The expression “substantial equivalence” stands for a key concept introduced to evaluate the risks and the means of production and consumption of novel foods. In particular, the concept has famously been employed to evaluate the risks for human health of consuming genetically modified (GM) foods, that is, of genetically modified organisms raised for human consumption as well as foods that contain these organisms as ingredients (cfr. Andrée 2007; Gupta 2013; Shahin 2007). In a nutshell, that the GM food is substantially equivalent to its non-GM (“natural”; see entry on “Metaphysics of Natural Food”) counterpart is an important reason to regard the GM food as safe to be consumed.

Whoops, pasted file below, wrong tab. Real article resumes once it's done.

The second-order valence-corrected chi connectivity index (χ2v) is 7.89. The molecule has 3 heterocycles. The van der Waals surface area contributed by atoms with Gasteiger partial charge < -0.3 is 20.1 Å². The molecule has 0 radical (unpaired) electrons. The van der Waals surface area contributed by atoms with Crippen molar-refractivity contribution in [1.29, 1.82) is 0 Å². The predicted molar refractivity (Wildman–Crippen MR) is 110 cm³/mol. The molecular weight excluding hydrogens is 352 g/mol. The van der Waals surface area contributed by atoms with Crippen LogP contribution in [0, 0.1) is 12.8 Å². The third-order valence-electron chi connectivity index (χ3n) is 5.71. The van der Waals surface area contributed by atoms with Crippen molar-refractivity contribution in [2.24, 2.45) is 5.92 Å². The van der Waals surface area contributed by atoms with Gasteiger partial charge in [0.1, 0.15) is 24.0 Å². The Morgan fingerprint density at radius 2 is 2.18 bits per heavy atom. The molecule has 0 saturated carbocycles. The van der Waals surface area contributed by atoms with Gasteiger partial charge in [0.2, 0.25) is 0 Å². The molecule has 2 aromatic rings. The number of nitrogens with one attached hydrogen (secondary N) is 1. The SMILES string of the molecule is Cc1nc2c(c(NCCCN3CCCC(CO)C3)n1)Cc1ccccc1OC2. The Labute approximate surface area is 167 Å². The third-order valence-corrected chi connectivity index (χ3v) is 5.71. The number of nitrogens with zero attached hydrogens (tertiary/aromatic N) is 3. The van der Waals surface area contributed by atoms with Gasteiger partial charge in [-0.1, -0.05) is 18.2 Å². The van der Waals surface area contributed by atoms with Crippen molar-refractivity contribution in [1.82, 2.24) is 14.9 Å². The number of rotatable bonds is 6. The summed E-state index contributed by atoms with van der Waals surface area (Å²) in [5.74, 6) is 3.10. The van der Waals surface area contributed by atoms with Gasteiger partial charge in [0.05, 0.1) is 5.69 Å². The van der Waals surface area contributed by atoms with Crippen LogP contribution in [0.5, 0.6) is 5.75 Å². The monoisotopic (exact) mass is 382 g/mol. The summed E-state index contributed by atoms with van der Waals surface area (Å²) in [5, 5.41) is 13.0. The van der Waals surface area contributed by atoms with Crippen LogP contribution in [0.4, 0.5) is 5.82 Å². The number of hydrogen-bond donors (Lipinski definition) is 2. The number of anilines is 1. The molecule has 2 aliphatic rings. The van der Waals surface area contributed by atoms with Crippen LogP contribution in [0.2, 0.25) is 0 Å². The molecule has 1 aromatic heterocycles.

For instance, if a variety of GM corn is substantially equivalent to the non-GM corn variety from which it was engineered, then the GM corn is likely to be considered as safe to be consumed as the non-GM counterpart. Derivatively, and more generally, the do...
- Andrée, P. (2007). Genetically modified diplomacy: The global politics of agricultural biotechnology and the environment. Vancouver: University of British Columbia Press.Google Scholar
- Shahin, B. (2007). Consumers and the case for labeling genfoods. Journal of Research for Consumers, 13, 1–7.Google Scholar